|Repro 1861 Flora McFlimsey cloth doll and costume made by Lorraine.
Beautiful embroidered features and eyelashes!
Lorraine lives in Staten Island, NY, in an 1859 house from which she does historic recreations periodically, she travels and does lectures on historic costume and customs at various Staten Island museums and venues, as well as nationally, and as a historic costume consultant, she has worked with our very own Irene Hesse and American Girl to assist with the authentication of the American Girl Historical Characters. Thanks, Irene, for inviting Lorraine to speak on toys!!! As Irene mentioned, we are a club that from its inception, collected toys as well, so it's nice to bring back an aspect of this which often gets overlooked because of our interest in dolls. Hey, those dolls need something to play with, right? And after this meeting, I felt like going out and playing some of these games myself. So nice to reminisce...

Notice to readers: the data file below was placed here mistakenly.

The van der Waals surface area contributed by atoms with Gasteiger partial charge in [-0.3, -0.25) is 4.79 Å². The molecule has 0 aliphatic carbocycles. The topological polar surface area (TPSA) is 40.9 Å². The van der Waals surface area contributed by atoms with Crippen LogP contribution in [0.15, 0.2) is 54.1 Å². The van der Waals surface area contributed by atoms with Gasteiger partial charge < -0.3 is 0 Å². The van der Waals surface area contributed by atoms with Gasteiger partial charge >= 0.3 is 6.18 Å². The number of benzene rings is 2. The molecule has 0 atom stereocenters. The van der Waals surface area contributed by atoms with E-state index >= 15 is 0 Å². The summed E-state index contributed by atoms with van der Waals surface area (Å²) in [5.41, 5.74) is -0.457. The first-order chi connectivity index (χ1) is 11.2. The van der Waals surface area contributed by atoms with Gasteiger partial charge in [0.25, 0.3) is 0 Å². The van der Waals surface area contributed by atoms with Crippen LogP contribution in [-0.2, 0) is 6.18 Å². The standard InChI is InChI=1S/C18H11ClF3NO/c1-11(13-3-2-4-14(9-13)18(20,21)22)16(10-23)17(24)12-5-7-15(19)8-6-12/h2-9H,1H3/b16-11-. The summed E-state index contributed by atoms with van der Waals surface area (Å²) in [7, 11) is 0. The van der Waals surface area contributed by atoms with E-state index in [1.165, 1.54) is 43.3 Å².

The display and variety of toys, along with Lorraine's informative talk and assistance from her charming daughter was a delight indeed! Thank you Lorraine and Julia!
Julia and Lorraine
Lorraine can be reached at
Ldhistoryconsult'at'aol.com* (substitute @ for 'at').
|Related Items Displayed By Members
|Susan Horwich with wood swimming toy
Unknown circa, legs and arms move
The photo of wooden penny doll dressed by Julia was taken by Lorraine. Remaining photos were taken by Debbie, courtesy of Nancy Slattery's camera. Thanks, Nancy!
Monthly meetings (See Program Schedule published each Summer)
Fashion Institute of Technology
8th Ave and 27th Street, Rm. A-802
New York City
Business Meeting 11:00 am
Lunch 12:15 pm
Program 1:15 pm
For questions about becoming a Member
or to attend a meeting, contact us!
For general questions,
*In an effort to reduce spam, we will not publish entire working emails: please substitute @ for the 'at' in above email addresses. Thank you.
We are a New York City based non-profit doll club organized expressly for charitable and educational purposes related to doll collecting.
EDUCATION • RESEARCH • ENJOYMENT